Longitudinal or coronal scanning of the right gland can be accomplished with several approaches1,3 (Fig. 15-6). A higher success rate has been reported when utilizing the liver as an acoustic window and scanning the patient in a left lateral decubitus position.6,22,23 From an intercostal window, the transducer is angled anterior toward the IVC and posterior toward the right kidney until the entire gland is visualized in the longitudinal or coronal plane (Fig. 15-7).

Left Adrenal

The left adrenal gland is more difficult to locate and document. Conventionally, the left adrenal has been imaged with the patient in the right decubitus position, using the spleen or left kidney as an acoustic window21,22,24 (Fig. 15-8). Identifying the left adrenal and its alignment is first done in the transverse plane. The left adrenal should lie between the left kidney and the aorta, with the pancreatic tail and splenic vein marking the superior margin of the gland.25

Longitudinal or coronal scans may be easier to obtain with the patient in a right anterior oblique position using a left posterior oblique scanning plane. First, in the transverse plane, the aorta medial and anterior to the upper pole of the left kidney or the spleen should be located, until the axis of the left kidney and the position of the aorta are determined and the left adrenal gland is identified between these structures22,23 (Fig. 15-9A). With the patient in the same position, the transducer should be rotated into the longitudinal/coronal plane. When imaging the left adrenal gland, the transducer may have to be oriented obliquely (Fig. 15-9B).

In the mid-1980s, Krebs and colleagues21,24 introduced an alternative approach to improve localization and delineation of the left adrenal gland. The patient is placed in a 45-degree left posterior oblique position, termed the cava-suprarenal line position.21,24,26 The transducer is placed on the patient’s right side, allowing the acoustic beam to pass through a double vascular acoustic window, the IVC, and the aorta21 (Fig. 15-10). The protocol starts with transverse scans until the left adrenal gland is located; longitudinal views follow. With this position, the success rate is 90%, compared with 60% in the same patient population using the conventional approach.21,24


The size, location, and pathology of the adrenals and of surrounding structures impose significant limitations on sonographic visualization. Cirrhosis with fatty infiltration of the liver and obesity interfere with adequate penetration. Shadowing from the ribs and narrow intercostal spaces also make this approach challenging.

The right adrenal gland may be obscured by gas and food in the second portion of the duodenum. It is important to differentiate the crus of the diaphragm as a tubular structure located medial to the right adrenal, because it can be mistaken for a normal gland.27 The right adrenal gland is usually displaced posteriorly when the retroperitoneal fat line is displaced by liver disease.27,28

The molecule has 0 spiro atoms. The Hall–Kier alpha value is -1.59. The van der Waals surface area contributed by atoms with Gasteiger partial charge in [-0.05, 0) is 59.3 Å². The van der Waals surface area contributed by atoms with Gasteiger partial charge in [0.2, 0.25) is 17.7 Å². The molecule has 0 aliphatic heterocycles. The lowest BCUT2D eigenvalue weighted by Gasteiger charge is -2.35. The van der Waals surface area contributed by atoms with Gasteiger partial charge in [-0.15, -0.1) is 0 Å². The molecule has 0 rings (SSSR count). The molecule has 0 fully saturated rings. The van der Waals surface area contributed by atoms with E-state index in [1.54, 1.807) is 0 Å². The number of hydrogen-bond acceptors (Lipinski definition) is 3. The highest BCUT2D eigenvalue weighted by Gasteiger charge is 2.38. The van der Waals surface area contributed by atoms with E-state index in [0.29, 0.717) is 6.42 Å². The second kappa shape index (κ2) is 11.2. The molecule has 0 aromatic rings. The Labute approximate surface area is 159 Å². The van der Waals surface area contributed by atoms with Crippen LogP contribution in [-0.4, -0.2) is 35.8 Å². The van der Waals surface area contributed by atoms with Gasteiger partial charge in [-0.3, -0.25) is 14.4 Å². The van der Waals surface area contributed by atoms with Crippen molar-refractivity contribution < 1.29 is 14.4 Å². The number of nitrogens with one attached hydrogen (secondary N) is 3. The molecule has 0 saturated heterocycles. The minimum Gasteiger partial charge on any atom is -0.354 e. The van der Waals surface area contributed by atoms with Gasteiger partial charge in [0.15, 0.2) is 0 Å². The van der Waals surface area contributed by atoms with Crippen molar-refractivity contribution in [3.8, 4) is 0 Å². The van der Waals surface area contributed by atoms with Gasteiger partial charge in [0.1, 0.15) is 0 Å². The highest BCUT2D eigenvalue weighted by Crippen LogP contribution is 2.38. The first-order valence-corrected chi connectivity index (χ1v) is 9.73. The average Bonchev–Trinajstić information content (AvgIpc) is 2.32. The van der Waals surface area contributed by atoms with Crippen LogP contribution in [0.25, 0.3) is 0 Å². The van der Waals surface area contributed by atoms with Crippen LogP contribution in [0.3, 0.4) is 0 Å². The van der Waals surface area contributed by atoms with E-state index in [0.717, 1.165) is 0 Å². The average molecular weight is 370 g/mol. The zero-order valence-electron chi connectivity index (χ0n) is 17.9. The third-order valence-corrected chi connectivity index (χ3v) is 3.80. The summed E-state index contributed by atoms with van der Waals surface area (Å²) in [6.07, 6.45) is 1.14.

Structures that converge in the area of the left adrenal may mimic this gland: the esophagogastric junction, stomach, gastric diverticula, splenic vessels, portosystemic collateral vessels, tail of the pancreas, prominent hepatic lobes, medial lobulations of the spleen, superior lobulations of the kidney, or adjacent tumors.1,3,27,29, 30, 31 and 32 A more posterolateral approach or the cava-suprarenal line position may be indicated for proper visualization of the left adrenal gland.21,24


Fetal adrenal glands are quite large, and 90% of the time at least one can be imaged after 26 to 27 weeks of gestation.33 In adults, the adrenal glands are much smaller. The glands are generally located anterior, medial, and superior to the kidneys and vary in shape and configuration.11,32 Their size varies from 3 to 6 cm long, 2 to 4 cm wide, and 3 to 10 mm thick; the adult adrenals weigh 4 to 14 g.1,3,22,23,32,34 Transabdominally, the cortex and medulla are usually sonographically indistinguishable, because the normal internal texture appears homogeneous and hypoechoic.32 The glands are usually surrounded by highly echogenic fat, and in some patients, only the echogenic fat can be identified in contrast to an anechoic adrenal gland.32 Higher-resolution transducers such as those used for endoscopic and intraoperative applications are able to routinely detect the hyperechoic medullary echoes against the hypoechoic cortical echoes and the hyperechoic halo of fatty tissue.4,17

Right Adrenal

The right adrenal gland is identified superior to the kidney and lateral to the right crus of the diaphragm.23,32 On transverse sections, the gland is described as having a triangular, trapezoid, or inverted Y or V shape, with the tail extending from the anteromedial aspect of the right kidney3,30,32,35 (Fig. 15-11A). In a longitudinal plane scanning the medial aspect of the gland, the anteromedial ridge appears as a curvilinear or S-shaped structure and is visualized posterior to the IVC, slightly above or at the level of the portal vein.1,22,23,32,35 Moving laterally in longitudinal planes through the right adrenal gland, the anterior and posterior wings spread open and the gland takes on an inverted Y or V shape35 (Fig. 15-11B, C). The anterolateral portion is medial and posterior to the right lobe of the liver and posterior to the duodenum.32 Care should be taken to differentiate the right adrenal gland from the more medial hypoechoic/anechoic tubular right crus of the diaphragm.

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Dec 10, 2022 | Posted by in ULTRASONOGRAPHY | Comments Off on The Adrenal Glands